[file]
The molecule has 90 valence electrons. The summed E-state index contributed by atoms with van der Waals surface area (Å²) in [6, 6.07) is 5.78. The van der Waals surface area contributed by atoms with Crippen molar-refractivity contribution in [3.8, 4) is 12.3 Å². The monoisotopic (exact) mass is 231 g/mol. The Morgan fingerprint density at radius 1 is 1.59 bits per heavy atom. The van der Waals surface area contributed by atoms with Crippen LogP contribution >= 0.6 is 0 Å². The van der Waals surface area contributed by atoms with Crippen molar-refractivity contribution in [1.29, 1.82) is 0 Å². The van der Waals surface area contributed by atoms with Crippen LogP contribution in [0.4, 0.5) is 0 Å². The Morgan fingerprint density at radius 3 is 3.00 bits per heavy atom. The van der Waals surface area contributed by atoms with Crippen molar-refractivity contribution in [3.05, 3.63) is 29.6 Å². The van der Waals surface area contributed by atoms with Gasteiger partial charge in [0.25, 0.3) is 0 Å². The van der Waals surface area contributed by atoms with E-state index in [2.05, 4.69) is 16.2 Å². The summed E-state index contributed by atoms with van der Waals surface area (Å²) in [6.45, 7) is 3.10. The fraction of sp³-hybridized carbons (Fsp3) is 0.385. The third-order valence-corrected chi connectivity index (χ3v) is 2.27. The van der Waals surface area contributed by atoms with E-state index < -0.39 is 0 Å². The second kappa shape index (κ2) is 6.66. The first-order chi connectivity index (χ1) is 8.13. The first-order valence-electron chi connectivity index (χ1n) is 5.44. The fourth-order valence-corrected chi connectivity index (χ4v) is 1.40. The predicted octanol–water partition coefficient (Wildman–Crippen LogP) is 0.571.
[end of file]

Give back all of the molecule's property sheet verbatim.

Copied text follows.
The molecule has 90 valence electrons. The summed E-state index contributed by atoms with van der Waals surface area (Å²) in [6, 6.07) is 5.78. The van der Waals surface area contributed by atoms with Crippen molar-refractivity contribution in [3.8, 4) is 12.3 Å². The monoisotopic (exact) mass is 231 g/mol. The Morgan fingerprint density at radius 1 is 1.59 bits per heavy atom. The van der Waals surface area contributed by atoms with Crippen LogP contribution >= 0.6 is 0 Å². The van der Waals surface area contributed by atoms with Crippen molar-refractivity contribution in [1.29, 1.82) is 0 Å². The van der Waals surface area contributed by atoms with Crippen LogP contribution in [0.4, 0.5) is 0 Å². The Morgan fingerprint density at radius 3 is 3.00 bits per heavy atom. The van der Waals surface area contributed by atoms with Crippen molar-refractivity contribution in [3.05, 3.63) is 29.6 Å². The van der Waals surface area contributed by atoms with Gasteiger partial charge in [0.25, 0.3) is 0 Å². The van der Waals surface area contributed by atoms with E-state index in [2.05, 4.69) is 16.2 Å². The summed E-state index contributed by atoms with van der Waals surface area (Å²) in [6.45, 7) is 3.10. The fraction of sp³-hybridized carbons (Fsp3) is 0.385. The third-order valence-corrected chi connectivity index (χ3v) is 2.27. The van der Waals surface area contributed by atoms with E-state index < -0.39 is 0 Å². The second kappa shape index (κ2) is 6.66. The first-order chi connectivity index (χ1) is 8.13. The first-order valence-electron chi connectivity index (χ1n) is 5.44. The fourth-order valence-corrected chi connectivity index (χ4v) is 1.40. The predicted octanol–water partition coefficient (Wildman–Crippen LogP) is 0.571.